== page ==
The Light Between Worlds is a much more complicated story than I anticipated. There’s a lot to unpack here.
If you’re expecting a light YA portal Fantasy, you’re wrong. This is a deep dive into codependency, mental health, guilt and trauma.
Broken into two distinct sections, this book follows sisters, Evelyn and Phillipa, and their complex, codependent relationship.
During WWII, the girls, along with their brother, Jamie, cowered in a London bomb shelter during a ferocious air raid. Somehow, whilst there, they are able to flee the shelter through a portal into a fantasy world known as the Woodlands.
They remain in this new world for five years, living amongst the creatures of myth and legend.
Ultimately they return to their world, where no time has passed at all. Jamie and Phillipa are ready to be back, but Evelyn, whose heart belongs to the Woodlands, finds it close to impossible to adjust.
Every day is a struggle for her. All she wants is to return to the Woodlands, which she considers her true home.
The first half of the book follows Evelyn’s perspective exclusively. We get present day portions, as well as various flashbacks to the children’s time in the Woodlands.
Through Evelyn, we learn more about her sister, Phillipa, who has since moved to America for University.
Evelyn is clearly struggling with Phillipa’s departure. She’s like a boat set adrift. She spends a lot of her time at her private school, Saint Agatha’s, exploring the woods on her own, hoping to find the portal to return to the Woodlands.
During Evelyn’s portion of the book, I developed one opinion on who Phillipa was as a character. I had the impression that Phillipa would be meek and mild, that she was scared to live in the Woodlands and that by going to America, she was running away.
Then the second half of the book is told solely from Phillipa’s point of view. It was a true perspective shift indeed.
It quite took me by surprise. What I thought I knew was flipped on its head.
The first half of the book seems choppy and random, although beautifully written, I found it a little disjointed and confusing. However, upon reflection, I believe that was intentional to set up the state of Evelyn’s mental health.
As we meet Phillipa, we discover she is bold and steady. Not at all how I expected. Evelyn is the one who is scared. She is afraid to live in the real world, where she suffered so much trauma, and was actually escaping into the fantastical world of the Woodlands.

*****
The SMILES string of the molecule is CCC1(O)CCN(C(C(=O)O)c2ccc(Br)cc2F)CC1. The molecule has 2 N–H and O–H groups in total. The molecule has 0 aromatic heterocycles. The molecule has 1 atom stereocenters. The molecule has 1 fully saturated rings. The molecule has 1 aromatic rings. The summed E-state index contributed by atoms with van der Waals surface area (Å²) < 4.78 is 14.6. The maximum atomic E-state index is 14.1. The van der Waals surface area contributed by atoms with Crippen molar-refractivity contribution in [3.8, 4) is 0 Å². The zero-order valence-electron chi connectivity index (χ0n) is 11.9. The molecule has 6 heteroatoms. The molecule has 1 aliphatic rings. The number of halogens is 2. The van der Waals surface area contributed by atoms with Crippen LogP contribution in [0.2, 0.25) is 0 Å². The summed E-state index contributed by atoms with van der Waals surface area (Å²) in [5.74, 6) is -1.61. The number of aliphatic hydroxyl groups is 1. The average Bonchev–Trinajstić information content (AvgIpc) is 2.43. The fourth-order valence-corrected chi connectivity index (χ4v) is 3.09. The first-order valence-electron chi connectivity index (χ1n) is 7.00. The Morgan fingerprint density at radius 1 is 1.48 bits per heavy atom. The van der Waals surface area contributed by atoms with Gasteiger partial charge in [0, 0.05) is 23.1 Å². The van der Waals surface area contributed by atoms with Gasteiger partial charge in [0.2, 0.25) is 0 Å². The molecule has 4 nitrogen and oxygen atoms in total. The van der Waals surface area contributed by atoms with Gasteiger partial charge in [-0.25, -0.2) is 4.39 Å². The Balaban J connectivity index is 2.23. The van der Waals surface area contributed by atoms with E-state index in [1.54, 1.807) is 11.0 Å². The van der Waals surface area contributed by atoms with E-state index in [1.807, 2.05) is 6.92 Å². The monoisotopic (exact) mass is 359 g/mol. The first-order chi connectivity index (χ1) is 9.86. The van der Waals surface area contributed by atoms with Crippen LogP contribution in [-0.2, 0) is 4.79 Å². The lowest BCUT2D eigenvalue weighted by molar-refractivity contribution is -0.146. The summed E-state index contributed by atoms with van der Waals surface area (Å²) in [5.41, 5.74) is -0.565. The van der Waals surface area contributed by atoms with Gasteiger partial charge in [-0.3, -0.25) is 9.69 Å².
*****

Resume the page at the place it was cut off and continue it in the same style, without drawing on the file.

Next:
When Phillipa receives a call from her brother, Jamie, she knows it is not going to be good news. She has been so worried about Evelyn, having cut herself off from her, and indeed, the news does concern her sister.
It appears Evelyn has gone missing and Phillipa must return to aid in the search.
Y’all this is a heart-breaking story. Once it starts to evolve, it’s so compelling. I couldn’t put this down once I figured out where it was going and what it was really about.
Please read the content warnings at the bottom of the synopsis before you pick this up. It certainly was much deeper, and more intricate, than I ever would have guessed in regards to trauma, PTSD, depression, and suicidal ideation.
I felt the relationship between Evelyn and Phillipa was incredibly crafted. Their codependent relationship was one of the best I have ever read. It definitely reminded me mildly of The Wicker King. If you enjoyed that book, you would probably also really enjoy this.
This is one of those books that the longer I sit with it, the more I gain an appreciation for how well-written it actually is. Weymouth made some very clever choices with how she told this story.
The Light Between Worlds is so much more than your run of the mill, YA Fantasy, so if you like stories with a bit of depth and real world bite to them, you should absolutely give this one a go.
Just keep in mind, though the writing is beautiful, this story is very heavy. Be prepared.